25 October 2005

That, Sens. Reid and Pelosi, is the boat, and this is you missing it.

I don't agree with Sen. Tom Coburn (R-OK) on too many things. He's dismissed global warming as "just a lot of crap," and condemned NBC's decision to air the unedited Schindler's List as taking television "to an all-time low, with full-frontal nudity, violence and profanity." Seemingly, Mr. Coburn feels the cruelty and indignities of the Nazi death camps might appeal to Americans' prurient interests (a ghoulish assertion which I find to be far more telling about whoever suggests it). Most recently, during John Roberts' confirmation hearings, the esteemed senator tore himself away from his crossword puzzle long enough to issue the teary-eyed declaration that "(His) heart aches for less divisiveness, less polarization, less finger-pointing, less bitterness, less partisanship"...less than a year after branding the so-called gay agenda, "the greatest threat to our freedom that we face today."
On the whole, one might go so far as to say that I find Tom Coburn to be a truly loathsome human being. But, to paraphrase a saying, the sun even shines on a horse's ass some days, and last week was one of them.
Alaska's so-called "Bridge to Nowhere" and the Don Young Way vanity highway were the pork poster projects of the latest transportation bill. While only two of the almost 14,000 pork barrel projects in current federal spending bills, they were widely ridiculed as the most egregious, especially in light of the current need to control spending. Coburn, showing the sort of boldness only seen in freshmen senators (and then only very occasionally), did the unthinkable and called "bullshit" on a sacred cow: shamelessly gorging your state at the federal trough.
"The Coburn amendment would have blocked funding for a $223 million bridge to a town in Alaska with a population of 50 people (that's currently serviced by a ferry). At $4.46 million per person, the cost of the bridge alone would be enough to buy every island resident their own personal Lear jet. The Coburn amendment also would have blocked funding for a $229 million bridge that would connect Anchorage, Alaska to hundreds of square miles of unpopulated wetlands.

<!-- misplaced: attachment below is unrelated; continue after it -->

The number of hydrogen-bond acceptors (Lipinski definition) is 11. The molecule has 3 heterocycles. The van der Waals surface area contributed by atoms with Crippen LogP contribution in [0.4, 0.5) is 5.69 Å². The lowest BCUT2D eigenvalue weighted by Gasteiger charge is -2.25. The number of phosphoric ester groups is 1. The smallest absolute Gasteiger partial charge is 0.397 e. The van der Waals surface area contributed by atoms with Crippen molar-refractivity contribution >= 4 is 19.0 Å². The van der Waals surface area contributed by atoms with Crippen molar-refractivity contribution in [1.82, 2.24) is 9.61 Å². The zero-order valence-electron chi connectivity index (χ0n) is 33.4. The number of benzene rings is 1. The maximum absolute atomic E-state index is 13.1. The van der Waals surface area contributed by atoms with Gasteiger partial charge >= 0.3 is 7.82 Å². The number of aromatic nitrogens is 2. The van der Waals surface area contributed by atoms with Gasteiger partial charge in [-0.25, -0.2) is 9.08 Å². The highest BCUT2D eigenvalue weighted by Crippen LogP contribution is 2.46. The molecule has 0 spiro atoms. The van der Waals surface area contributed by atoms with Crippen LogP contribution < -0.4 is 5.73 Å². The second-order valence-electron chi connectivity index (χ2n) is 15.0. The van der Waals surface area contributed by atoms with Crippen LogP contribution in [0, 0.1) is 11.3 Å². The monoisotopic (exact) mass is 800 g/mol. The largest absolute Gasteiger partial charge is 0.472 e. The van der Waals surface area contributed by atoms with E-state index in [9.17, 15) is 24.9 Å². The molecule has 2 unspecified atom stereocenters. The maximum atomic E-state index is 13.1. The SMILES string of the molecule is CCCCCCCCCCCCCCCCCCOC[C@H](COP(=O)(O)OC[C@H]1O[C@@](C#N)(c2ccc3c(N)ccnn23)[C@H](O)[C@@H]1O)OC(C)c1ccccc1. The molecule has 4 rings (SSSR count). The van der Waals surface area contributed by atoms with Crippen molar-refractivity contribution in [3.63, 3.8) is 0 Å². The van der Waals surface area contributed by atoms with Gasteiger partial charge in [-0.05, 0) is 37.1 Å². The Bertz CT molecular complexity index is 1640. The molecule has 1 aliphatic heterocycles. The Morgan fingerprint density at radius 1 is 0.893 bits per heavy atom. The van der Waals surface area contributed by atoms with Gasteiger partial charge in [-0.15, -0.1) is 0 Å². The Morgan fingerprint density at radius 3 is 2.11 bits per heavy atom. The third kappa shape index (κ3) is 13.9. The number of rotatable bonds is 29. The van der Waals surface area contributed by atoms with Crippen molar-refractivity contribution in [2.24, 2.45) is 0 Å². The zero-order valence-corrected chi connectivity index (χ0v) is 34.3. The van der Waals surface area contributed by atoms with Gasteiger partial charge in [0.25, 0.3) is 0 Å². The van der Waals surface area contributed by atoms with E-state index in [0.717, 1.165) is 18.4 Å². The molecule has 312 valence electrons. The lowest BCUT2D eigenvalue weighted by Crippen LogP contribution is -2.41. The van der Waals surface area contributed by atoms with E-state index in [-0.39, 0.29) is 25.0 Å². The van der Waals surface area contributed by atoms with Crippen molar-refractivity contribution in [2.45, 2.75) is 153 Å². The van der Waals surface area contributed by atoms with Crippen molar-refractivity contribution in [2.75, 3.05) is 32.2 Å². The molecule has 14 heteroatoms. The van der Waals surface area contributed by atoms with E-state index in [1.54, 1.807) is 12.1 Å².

The Coburn amendment would have then diverted $125 million in savings from those projects to repair the Interstate 10 Twin Spans Bridge in Louisiana, a 5.4 mile stretch of I-10 over Lake Pontchartrain which connects New Orleans with the city of Slidell. The Twin Spans serve as a major route into New Orleans for interstate commerce and working commuters."
Alaska's resident bacon baron, Ted Stevens, indignantly threatened to resign if the amendment passed. Admittedly, it's easy to point out what the other guy is trying to get away with. But, this measure would have opened every legislator (including Coburn) to scrutiny on the pork they're bringing home, which is exactly what needs to happen, anyway. Not surprisingly, it was soundly defeated, 15-82. These are the fifteen senators who still have any shred of credibility when talking about responsible spending:

Tom Coburn (R-OK)
Russ Feingold (D-WI)
Jon Kyl (R-AZ)
Jim DeMint (R-SC)
David Vitter (R-LA)
Mary Landrieu (D-LA)
John Sununu (R-NH)
Lindsey Graham (R-SC)
Richard Burr (R-NC)
Wayne Allard (R-CO)
Jeff Sessions (R-AL)
Evan Bayh (D-IN)
Mike DeWine (R-OH)
Kent Conrad (D-ND)
George Allen (R-VA)

I'm deeply disappointed in the democratic leadership for not jumping on this full-force. With the 10 republican votes Coburn mustered, this would have been a strong message about what direction the government is trying to move in.

Another embarrassing day in the U.S. Senate.

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